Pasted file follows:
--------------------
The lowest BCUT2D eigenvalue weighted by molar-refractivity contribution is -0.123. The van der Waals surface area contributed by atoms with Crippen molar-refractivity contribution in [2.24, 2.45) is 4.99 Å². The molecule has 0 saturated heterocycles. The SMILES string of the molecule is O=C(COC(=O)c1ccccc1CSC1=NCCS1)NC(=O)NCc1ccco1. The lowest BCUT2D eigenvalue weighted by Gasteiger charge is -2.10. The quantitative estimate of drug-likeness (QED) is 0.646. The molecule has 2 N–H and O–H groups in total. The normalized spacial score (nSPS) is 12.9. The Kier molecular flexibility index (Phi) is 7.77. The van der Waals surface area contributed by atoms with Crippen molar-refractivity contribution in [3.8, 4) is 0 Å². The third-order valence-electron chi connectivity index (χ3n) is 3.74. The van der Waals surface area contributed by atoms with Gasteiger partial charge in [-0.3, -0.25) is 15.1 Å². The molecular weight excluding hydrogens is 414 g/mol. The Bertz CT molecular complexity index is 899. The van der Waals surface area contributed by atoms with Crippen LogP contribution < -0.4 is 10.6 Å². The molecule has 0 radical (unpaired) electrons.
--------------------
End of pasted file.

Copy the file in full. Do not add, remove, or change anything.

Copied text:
The lowest BCUT2D eigenvalue weighted by molar-refractivity contribution is -0.123. The van der Waals surface area contributed by atoms with Crippen molar-refractivity contribution in [2.24, 2.45) is 4.99 Å². The molecule has 0 saturated heterocycles. The SMILES string of the molecule is O=C(COC(=O)c1ccccc1CSC1=NCCS1)NC(=O)NCc1ccco1. The lowest BCUT2D eigenvalue weighted by Gasteiger charge is -2.10. The quantitative estimate of drug-likeness (QED) is 0.646. The molecule has 2 N–H and O–H groups in total. The normalized spacial score (nSPS) is 12.9. The Kier molecular flexibility index (Phi) is 7.77. The van der Waals surface area contributed by atoms with Crippen molar-refractivity contribution in [3.8, 4) is 0 Å². The third-order valence-electron chi connectivity index (χ3n) is 3.74. The van der Waals surface area contributed by atoms with Gasteiger partial charge in [-0.3, -0.25) is 15.1 Å². The molecular weight excluding hydrogens is 414 g/mol. The Bertz CT molecular complexity index is 899. The van der Waals surface area contributed by atoms with Crippen LogP contribution < -0.4 is 10.6 Å². The molecule has 0 radical (unpaired) electrons.